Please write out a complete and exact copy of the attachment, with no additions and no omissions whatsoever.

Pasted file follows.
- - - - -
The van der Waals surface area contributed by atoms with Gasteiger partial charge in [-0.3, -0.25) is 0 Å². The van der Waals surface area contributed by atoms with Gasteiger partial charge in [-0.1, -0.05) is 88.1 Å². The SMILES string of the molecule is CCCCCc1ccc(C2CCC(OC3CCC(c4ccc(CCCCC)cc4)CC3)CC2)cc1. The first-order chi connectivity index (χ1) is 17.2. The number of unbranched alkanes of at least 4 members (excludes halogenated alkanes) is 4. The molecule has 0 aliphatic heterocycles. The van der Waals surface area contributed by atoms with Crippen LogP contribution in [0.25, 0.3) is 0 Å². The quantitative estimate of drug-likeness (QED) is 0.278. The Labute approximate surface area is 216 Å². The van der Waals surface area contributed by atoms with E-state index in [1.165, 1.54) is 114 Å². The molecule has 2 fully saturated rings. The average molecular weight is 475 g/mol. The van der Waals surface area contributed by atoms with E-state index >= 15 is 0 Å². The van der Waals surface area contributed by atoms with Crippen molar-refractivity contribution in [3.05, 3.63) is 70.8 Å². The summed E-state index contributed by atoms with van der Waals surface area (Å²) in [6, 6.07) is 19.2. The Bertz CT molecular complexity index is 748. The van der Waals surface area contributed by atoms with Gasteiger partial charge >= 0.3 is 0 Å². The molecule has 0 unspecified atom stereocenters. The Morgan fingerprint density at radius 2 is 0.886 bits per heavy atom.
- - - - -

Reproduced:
The van der Waals surface area contributed by atoms with Gasteiger partial charge in [-0.3, -0.25) is 0 Å². The van der Waals surface area contributed by atoms with Gasteiger partial charge in [-0.1, -0.05) is 88.1 Å². The SMILES string of the molecule is CCCCCc1ccc(C2CCC(OC3CCC(c4ccc(CCCCC)cc4)CC3)CC2)cc1. The first-order chi connectivity index (χ1) is 17.2. The number of unbranched alkanes of at least 4 members (excludes halogenated alkanes) is 4. The molecule has 0 aliphatic heterocycles. The van der Waals surface area contributed by atoms with Crippen LogP contribution in [0.25, 0.3) is 0 Å². The quantitative estimate of drug-likeness (QED) is 0.278. The Labute approximate surface area is 216 Å². The van der Waals surface area contributed by atoms with E-state index in [1.165, 1.54) is 114 Å². The molecule has 2 fully saturated rings. The average molecular weight is 475 g/mol. The van der Waals surface area contributed by atoms with E-state index >= 15 is 0 Å². The van der Waals surface area contributed by atoms with Crippen molar-refractivity contribution in [3.05, 3.63) is 70.8 Å². The summed E-state index contributed by atoms with van der Waals surface area (Å²) in [6, 6.07) is 19.2. The Bertz CT molecular complexity index is 748. The van der Waals surface area contributed by atoms with Gasteiger partial charge >= 0.3 is 0 Å². The molecule has 0 unspecified atom stereocenters. The Morgan fingerprint density at radius 2 is 0.886 bits per heavy atom.